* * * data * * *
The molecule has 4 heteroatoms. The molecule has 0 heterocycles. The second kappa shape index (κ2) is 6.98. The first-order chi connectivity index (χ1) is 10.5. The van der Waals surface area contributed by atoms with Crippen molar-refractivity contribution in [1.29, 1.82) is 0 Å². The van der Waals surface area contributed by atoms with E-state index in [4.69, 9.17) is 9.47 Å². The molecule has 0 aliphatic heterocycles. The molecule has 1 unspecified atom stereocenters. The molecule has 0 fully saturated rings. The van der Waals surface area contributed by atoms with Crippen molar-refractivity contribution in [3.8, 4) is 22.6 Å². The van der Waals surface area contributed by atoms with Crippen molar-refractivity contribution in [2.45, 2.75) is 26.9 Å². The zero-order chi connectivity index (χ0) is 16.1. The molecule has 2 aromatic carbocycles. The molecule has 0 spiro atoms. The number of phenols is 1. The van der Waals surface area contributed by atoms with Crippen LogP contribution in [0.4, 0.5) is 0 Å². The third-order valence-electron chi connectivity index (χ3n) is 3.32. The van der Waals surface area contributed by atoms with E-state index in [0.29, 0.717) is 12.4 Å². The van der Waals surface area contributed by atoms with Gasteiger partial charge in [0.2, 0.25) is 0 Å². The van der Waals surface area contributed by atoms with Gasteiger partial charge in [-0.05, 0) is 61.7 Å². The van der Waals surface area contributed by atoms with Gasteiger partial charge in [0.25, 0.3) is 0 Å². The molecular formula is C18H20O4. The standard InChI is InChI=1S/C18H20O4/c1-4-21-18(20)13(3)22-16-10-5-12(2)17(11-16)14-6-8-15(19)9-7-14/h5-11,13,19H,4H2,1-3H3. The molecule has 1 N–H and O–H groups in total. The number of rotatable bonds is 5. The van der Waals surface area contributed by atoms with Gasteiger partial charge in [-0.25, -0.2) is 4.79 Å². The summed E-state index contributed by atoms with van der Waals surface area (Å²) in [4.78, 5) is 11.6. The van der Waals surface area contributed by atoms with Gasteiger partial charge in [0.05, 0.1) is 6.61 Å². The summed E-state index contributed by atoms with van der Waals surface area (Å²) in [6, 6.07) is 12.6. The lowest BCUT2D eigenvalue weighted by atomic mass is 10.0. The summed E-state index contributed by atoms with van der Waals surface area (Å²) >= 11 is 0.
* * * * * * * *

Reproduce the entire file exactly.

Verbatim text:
The molecule has 4 heteroatoms. The molecule has 0 heterocycles. The second kappa shape index (κ2) is 6.98. The first-order chi connectivity index (χ1) is 10.5. The van der Waals surface area contributed by atoms with Crippen molar-refractivity contribution in [1.29, 1.82) is 0 Å². The van der Waals surface area contributed by atoms with E-state index in [4.69, 9.17) is 9.47 Å². The molecule has 0 aliphatic heterocycles. The molecule has 1 unspecified atom stereocenters. The molecule has 0 fully saturated rings. The van der Waals surface area contributed by atoms with Crippen molar-refractivity contribution in [3.8, 4) is 22.6 Å². The van der Waals surface area contributed by atoms with Crippen molar-refractivity contribution in [2.45, 2.75) is 26.9 Å². The zero-order chi connectivity index (χ0) is 16.1. The molecule has 2 aromatic carbocycles. The molecule has 0 spiro atoms. The number of phenols is 1. The van der Waals surface area contributed by atoms with Crippen LogP contribution in [0.4, 0.5) is 0 Å². The third-order valence-electron chi connectivity index (χ3n) is 3.32. The van der Waals surface area contributed by atoms with E-state index in [0.29, 0.717) is 12.4 Å². The van der Waals surface area contributed by atoms with Gasteiger partial charge in [0.2, 0.25) is 0 Å². The van der Waals surface area contributed by atoms with Gasteiger partial charge in [-0.05, 0) is 61.7 Å². The van der Waals surface area contributed by atoms with Gasteiger partial charge in [0.25, 0.3) is 0 Å². The molecular formula is C18H20O4. The standard InChI is InChI=1S/C18H20O4/c1-4-21-18(20)13(3)22-16-10-5-12(2)17(11-16)14-6-8-15(19)9-7-14/h5-11,13,19H,4H2,1-3H3. The molecule has 1 N–H and O–H groups in total. The number of rotatable bonds is 5. The van der Waals surface area contributed by atoms with Gasteiger partial charge in [-0.25, -0.2) is 4.79 Å². The summed E-state index contributed by atoms with van der Waals surface area (Å²) in [4.78, 5) is 11.6. The van der Waals surface area contributed by atoms with Gasteiger partial charge in [0.05, 0.1) is 6.61 Å². The summed E-state index contributed by atoms with van der Waals surface area (Å²) in [6, 6.07) is 12.6. The lowest BCUT2D eigenvalue weighted by atomic mass is 10.0. The summed E-state index contributed by atoms with van der Waals surface area (Å²) >= 11 is 0.